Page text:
After presiding over a long and contentious battle between two juggernaut concert promoters over the right to run the Greek Theatre, Los Angeles's Department of Recreation and Parks finally realized this past spring that they'd make a lot more money just taking responsibility for the thing themselves. So they told both Live Nation and the consortium of AEG/Nederlander to scram and started a new process to find a venue manager who would simply oversee things while various concert promoters put on individual shows throughout the year. Since it's started researching this "open venue model," Rec and Parks has realized it's a way better deal and they plan to operate this way after the existing contracts run out later this year. The department's GM, Michael Shull, presented the whole scheme to an LA City Council committee this week.
Rec and Parks plans to announce on September 2 that it has chosen venue management firm SMG to run the Greek, reports the Park La Brea News; Shull's report says the company prepared a detailed proposal for the city that most of all has a lot of reassurances for neighbors—the wealthy residents who live near the Greek demand little noise, little trash, little traffic, and little trouble. SMG, in turn, will work with Rec and Parks on day to day operations of the Greek, while individual concerts will be put on by promoters. (The report says they've already gotten 250 applications for the 2016 season since the calendar opened in mid-July.)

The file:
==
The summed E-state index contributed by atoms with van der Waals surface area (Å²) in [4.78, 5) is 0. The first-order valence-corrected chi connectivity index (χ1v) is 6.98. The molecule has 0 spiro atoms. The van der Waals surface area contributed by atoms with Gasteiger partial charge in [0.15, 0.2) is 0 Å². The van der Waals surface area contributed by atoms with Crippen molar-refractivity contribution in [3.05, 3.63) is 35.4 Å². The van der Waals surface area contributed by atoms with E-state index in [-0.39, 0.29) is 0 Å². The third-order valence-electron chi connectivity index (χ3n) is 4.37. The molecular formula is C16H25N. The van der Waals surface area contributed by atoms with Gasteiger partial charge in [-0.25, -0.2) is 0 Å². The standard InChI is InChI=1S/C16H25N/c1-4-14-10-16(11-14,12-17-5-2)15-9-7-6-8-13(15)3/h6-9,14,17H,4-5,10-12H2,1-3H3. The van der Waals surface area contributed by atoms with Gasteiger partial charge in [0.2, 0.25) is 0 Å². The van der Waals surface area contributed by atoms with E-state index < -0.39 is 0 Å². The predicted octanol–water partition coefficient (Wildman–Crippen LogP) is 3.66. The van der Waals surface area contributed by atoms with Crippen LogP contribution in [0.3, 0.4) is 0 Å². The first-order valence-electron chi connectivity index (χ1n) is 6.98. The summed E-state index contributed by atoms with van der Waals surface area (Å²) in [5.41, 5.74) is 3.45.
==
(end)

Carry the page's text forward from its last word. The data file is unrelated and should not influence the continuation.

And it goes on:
The best part, though, is that this way of doing things will make a lot of money for the budget-cutting Department of Recreation and Parks—they'll get 40 percent of the food and beverage revenue, 75 percent of box seats and sponsorship, and 100 percent of parking money. Under the plan now, with Nederlander as a private operator, they get six percent of all of that. The report says they expect somewhere between $3 million and $4.8 million with the Greek as an open venue.
The worst part, however, is that both Live Nation and AEG/Nederlander promised to pour a lot of money into much-needed upgrades and renovations to the 1929 theater. Instead, Rec and Parks is working with the city's Bureau of Engineering and an outside architecture/preservation firm on "addressing deferred maintenance ofthe existing deteriorated structural supports of the elevated seating [and] restoring the Greek Theatre's front facade back to its original character that did not include the two (2) large digital marquees." They'll replace the marquees with smaller version attached the box office and do some painting, reflooring, and other "modest" work.
The City Council committee will continue discussing the matter after Rec and Parks officially announces their pick in September, but the contract should be set in October, when the existing operations contract runs out.
· Rec and Parks responds to Ryu motion on Greek Theatre [Park La Brea News]
· Los Angeles Just Going to Run the Greek Theatre Itself [Curbed LA]